The untapped competitive advantage: 3 Ways you can use mental performance training to level up your coaching—immediately

by Brian Cain, MPM

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Imagine the Google search by a coach who wants to help his or her athletes perform better… 

For the sake of this example, let’s say we’re talking about a baseball coach. 

So they might look for terms like:

Baseball fundamental drills. 

Weight training for baseball.

Conditioning for baseball. 

The result? Well…

“Baseball fundamental drills” gave me 761,000 results.

“Weight training for baseball” gave me 137,000,000 results. 

“Conditioning for baseball” gave me 58,400,000 results. 

When I check out some of these search engine results, I notice something. 

Most of these websites seem to have quality information to share. And the fundamental drills, workout plans, and conditioning programs provided are certainly an important part of building a high-performing team of athletes. 

But there’s also something all those things are lacking: How to improve the mental side of performance. 

And as a result, an incredibly powerful aspect of performance… is left completely untapped. So, despite many coaches’ best efforts, they’ll continue to struggle to help their athletes reach their TRUE potential. 

You don’t have to suffer the same fate. 

In today’s article, I’m going to share 3 mental performance training strategies you can use to level up your coaching—immediately. 

Strategy #1: Train an elite mindset with Start, stop, continue

The foundation of mental performance mastery rests on an understanding that mindset is dynamic. It can change, and it can grow. 

One of our biggest challenges in coaching is overcoming aspects of performance and goal achievement that are seemingly out of our control. 

Without the right mindset, athletes will doubt themselves, doubt your coaching, and your team will begin to fall apart.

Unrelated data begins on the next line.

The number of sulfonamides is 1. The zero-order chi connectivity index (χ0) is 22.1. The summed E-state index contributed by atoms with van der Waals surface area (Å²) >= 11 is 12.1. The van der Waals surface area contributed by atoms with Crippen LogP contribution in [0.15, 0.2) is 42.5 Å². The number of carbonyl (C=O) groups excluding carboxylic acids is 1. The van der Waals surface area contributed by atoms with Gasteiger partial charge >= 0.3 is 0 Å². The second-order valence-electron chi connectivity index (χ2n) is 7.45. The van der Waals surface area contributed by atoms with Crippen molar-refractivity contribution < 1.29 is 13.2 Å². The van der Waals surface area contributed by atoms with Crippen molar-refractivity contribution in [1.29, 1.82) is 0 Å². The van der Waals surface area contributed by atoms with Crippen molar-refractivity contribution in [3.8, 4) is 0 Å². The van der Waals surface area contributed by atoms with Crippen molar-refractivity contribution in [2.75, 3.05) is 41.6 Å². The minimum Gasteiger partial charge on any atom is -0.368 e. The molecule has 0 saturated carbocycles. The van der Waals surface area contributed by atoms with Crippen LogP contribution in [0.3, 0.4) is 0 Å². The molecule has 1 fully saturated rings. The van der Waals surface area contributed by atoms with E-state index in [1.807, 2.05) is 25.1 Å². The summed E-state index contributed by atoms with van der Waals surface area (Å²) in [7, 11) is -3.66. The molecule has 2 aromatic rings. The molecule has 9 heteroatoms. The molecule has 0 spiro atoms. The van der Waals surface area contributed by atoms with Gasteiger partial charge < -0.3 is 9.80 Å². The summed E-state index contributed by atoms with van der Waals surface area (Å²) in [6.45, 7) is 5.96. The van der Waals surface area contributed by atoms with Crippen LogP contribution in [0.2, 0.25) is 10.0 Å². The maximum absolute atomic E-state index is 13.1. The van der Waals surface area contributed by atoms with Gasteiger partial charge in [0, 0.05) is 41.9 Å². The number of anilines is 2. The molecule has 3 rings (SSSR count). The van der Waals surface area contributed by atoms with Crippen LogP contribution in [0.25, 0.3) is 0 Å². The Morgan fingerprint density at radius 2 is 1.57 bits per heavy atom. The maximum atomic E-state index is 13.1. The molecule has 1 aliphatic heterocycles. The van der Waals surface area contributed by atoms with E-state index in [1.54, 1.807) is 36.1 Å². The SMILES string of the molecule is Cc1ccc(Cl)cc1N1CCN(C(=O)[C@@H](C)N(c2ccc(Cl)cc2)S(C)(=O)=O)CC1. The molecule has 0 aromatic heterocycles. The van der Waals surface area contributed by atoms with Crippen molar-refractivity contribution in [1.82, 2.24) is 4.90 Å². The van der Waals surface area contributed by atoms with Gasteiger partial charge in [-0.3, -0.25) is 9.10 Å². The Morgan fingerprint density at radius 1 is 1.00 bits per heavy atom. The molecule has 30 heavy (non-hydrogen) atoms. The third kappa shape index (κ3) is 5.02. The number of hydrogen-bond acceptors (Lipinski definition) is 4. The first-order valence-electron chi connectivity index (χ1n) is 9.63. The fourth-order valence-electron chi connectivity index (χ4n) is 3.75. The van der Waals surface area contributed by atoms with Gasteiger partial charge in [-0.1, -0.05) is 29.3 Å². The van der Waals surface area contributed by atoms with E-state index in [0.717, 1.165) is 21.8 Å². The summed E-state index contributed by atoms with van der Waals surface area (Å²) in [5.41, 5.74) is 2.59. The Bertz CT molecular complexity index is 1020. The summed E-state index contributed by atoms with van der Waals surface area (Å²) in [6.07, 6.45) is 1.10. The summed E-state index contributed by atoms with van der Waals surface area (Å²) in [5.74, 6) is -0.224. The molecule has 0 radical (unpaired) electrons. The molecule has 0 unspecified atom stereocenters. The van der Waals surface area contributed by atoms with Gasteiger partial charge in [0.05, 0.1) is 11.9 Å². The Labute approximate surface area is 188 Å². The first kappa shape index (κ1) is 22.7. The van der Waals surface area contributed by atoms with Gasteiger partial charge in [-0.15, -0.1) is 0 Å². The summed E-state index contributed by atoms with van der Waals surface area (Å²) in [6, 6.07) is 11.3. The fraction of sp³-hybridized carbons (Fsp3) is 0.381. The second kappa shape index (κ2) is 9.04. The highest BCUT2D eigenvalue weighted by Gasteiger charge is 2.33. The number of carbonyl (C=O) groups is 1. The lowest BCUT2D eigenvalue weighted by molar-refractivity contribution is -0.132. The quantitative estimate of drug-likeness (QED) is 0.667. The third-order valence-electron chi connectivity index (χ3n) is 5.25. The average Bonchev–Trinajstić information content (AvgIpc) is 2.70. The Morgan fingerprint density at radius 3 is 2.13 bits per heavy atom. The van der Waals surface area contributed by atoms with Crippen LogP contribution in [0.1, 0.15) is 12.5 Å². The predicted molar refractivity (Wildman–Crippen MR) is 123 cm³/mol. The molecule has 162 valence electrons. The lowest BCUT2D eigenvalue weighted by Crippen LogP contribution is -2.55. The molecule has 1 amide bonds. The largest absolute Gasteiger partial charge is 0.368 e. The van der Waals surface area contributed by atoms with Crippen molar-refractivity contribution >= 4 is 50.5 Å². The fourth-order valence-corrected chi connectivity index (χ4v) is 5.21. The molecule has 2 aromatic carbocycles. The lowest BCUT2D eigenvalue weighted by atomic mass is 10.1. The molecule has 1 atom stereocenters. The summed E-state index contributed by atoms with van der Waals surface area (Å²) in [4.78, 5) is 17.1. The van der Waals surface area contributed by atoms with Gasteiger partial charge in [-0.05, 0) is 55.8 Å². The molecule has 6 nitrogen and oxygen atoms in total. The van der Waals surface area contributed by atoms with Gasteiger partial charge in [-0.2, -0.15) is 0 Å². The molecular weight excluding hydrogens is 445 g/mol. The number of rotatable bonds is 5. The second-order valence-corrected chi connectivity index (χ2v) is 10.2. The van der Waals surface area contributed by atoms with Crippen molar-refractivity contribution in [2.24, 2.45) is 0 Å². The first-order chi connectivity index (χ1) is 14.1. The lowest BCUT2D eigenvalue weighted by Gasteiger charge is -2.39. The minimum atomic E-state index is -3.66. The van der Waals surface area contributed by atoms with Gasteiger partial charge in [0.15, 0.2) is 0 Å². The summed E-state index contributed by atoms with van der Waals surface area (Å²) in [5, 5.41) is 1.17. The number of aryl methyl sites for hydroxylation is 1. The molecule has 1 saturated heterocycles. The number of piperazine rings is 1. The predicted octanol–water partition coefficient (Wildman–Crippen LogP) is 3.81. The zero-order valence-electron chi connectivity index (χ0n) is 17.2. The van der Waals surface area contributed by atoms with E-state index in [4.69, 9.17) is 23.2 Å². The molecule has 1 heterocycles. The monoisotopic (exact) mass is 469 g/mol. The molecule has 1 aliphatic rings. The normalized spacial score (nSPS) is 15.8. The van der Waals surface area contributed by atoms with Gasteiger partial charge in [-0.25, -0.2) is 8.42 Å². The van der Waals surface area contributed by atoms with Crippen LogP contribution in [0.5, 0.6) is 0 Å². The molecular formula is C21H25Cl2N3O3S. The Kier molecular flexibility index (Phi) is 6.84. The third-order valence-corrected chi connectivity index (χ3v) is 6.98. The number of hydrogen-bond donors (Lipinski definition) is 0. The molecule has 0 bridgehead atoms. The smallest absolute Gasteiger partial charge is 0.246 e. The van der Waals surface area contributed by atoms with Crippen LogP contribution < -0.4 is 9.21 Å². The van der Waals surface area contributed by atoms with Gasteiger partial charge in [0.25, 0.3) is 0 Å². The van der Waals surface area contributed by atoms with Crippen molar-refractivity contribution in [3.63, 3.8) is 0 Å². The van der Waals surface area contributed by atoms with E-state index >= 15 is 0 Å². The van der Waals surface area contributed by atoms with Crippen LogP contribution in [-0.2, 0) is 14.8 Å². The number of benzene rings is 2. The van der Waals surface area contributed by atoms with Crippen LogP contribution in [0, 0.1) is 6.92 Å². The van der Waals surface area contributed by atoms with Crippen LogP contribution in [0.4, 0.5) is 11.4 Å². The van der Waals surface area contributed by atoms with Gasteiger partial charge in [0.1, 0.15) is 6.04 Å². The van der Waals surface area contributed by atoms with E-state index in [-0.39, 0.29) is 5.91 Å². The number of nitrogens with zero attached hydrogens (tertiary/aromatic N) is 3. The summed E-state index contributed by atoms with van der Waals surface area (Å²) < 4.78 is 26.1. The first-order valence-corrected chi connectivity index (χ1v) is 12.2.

They’ll blame lack of talent, saying “I guess I’m just not good enough”—or they’ll blame you and go play for another team.  It doesn’t really matter where the blame falls, because either way, they lose and you lose. 

But that all changes if you can learn how to help those you coach develop an elite mindset by coaching the mental side of performance. 

Enter: Start, Stop, Continue. 

One of the simplest and most effective ways you can train an elite mindset is by developing a process to bring more awareness to actions and mindsets that may be holding athletes back, while guiding them to continue (or begin) doing and thinking things that will help them succeed. 

That’s exactly what the start, stop, continue strategy does. And while it’s extremely effective, it’s incredibly simple to implement. 

To utilize this strategy, simply ask your athletes:

“Based on your goals, what must you start, stop, and continue between this training session/practice/competition and our next one to help you get closer to your goals and be the best version of yourself?”

When/how to use this strategy

This strategy works best when used on a predetermined, consistent interval. 

Weekly is best, but in the end, what matters most is that you have athletes do it—and then follow up consistently with them. 

There’s no need to overcomplicate this. Ask your athlete’s to spend a few minutes reflecting on the past week, and then write down one thing they should start doing, one thing they should stop doing, and one thing they should continue doing to reach their goals. 

If you coach a team or consult with a team, you can also use this process with a group and look for trends that the group identifies in each area of the start, stop, continue and use that data to help you formulate your coaching plan with their feedback in mind. Remember, athletes don’t typically get down on what they are in on and you can get your athletes in on the training plan development process by simply asking the team for a collective start, stop continue. I use this strategy all the time when in season with teams.

Strategy #2: Train self-Control and discipline by knowing (and teaching) the difference between actions and feelings